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Nina Pullman



Thursday 30th January 2014, 12:47 London

Iceland waste food theft case dropped

A case against three men stealing fresh produce from bins behind an Iceland store has been dropped after retailer CEO steps in

Iceland waste food theft case dropped

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Iceland CEO Malcolm Walker is “delighted” that the crown prosecution service (CPS) has dropped the case against three men caught stealing food from the retailer’s bins.

Walker said in a tweet: “Delighted @cpsuk has agreed to drop the Kentish Town prosecution - though it's hardly the 'Iceland Foods case' as we knew nothing about it!”

Earlier this week The Guardian reported that the CPS was pursuing a case against three men for the theft of food from bins in a secure storage yard behind an Iceland store in Kentish Town, London.

The CPS subsequently decided to withdraw the charge after the news sparked significant media coverage and criticism from the public as well as a response from Iceland and various online petitions.

Baljit Ubhey, chief crown prosecutor for CPS London, said in a statement that the case had been reviewed by a senior lawyer and it was decided that a prosecution is not in the public interest.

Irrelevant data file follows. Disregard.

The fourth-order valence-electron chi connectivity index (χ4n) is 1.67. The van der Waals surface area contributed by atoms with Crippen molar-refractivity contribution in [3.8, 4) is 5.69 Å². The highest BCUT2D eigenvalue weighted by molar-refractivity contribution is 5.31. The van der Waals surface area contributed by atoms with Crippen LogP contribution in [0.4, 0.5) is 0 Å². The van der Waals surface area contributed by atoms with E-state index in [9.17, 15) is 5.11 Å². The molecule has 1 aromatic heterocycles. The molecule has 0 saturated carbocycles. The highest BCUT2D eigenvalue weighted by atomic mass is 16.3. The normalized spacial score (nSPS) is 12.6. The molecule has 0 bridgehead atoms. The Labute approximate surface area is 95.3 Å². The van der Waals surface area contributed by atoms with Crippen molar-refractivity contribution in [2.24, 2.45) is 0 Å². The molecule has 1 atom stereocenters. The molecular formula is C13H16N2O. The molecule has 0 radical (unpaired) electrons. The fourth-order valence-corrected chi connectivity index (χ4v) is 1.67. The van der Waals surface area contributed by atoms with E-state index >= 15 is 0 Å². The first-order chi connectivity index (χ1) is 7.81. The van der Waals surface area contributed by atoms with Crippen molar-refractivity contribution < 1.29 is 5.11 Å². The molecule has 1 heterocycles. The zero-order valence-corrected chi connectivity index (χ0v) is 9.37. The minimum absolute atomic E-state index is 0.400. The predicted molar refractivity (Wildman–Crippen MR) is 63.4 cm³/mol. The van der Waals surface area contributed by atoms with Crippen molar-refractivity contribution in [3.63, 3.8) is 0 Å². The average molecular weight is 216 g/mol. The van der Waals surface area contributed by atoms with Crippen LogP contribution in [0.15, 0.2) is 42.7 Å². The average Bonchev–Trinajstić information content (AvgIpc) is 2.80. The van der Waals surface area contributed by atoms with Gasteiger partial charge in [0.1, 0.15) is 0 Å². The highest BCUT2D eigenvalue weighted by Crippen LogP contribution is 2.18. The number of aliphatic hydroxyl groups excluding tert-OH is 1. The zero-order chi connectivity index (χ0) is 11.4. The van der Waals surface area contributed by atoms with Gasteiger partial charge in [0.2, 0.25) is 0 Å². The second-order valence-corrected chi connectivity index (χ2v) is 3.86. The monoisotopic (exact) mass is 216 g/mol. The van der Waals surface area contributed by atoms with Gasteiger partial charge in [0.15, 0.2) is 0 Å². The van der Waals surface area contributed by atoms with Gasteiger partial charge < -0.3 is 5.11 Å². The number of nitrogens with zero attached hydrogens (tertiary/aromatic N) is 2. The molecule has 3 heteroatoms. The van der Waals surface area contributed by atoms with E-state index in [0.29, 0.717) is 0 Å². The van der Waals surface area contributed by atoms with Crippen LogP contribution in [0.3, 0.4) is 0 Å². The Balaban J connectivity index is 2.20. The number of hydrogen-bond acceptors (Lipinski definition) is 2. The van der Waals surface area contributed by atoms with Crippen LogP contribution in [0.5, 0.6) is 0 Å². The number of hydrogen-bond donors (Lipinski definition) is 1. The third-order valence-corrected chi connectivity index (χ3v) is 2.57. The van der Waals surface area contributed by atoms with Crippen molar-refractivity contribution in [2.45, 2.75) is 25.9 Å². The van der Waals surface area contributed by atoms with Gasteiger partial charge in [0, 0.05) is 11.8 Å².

He said: “In reconsidering this case, we have had particular regard to the seriousness of the alleged offence and the level of harm done. Both of these factors weigh against a prosecution.

“Additionally, further representations received [29 January] from Iceland Foods have affected our assessment of the public interest in prosecuting.”

The men were caught stealing tomatoes, mushrooms and cheese from a secure storage area last year.

The frozen foods retailer said that police from the next-door station attended on their own initiative, rather than being called by staff. It also said that it had not instigated prosecution proceedings.

After hearing the news, Walker said in a series of tweets that he was investigating with the CPS why they had decided to take the case to court.

Malcolm Walker bins tweet

Malcolm tweet 2

The Guardian reported that the men were arrested on 25 October 2013 and reported that the total value of items taken from the bins allegedly amounted to £33.

Journalist Amelia Gentlemen wrote that the case has prompted new focus on ‘skipping’ – taking discarded supermarket waste – and reopened the debate on retailer food waste.

The men were initially arrested for burglary but were later due to be charged under the 1824 Vagrancy Act for being caught in “an enclosed area, namely Iceland, for an unlawful purpose, namely stealing food”.



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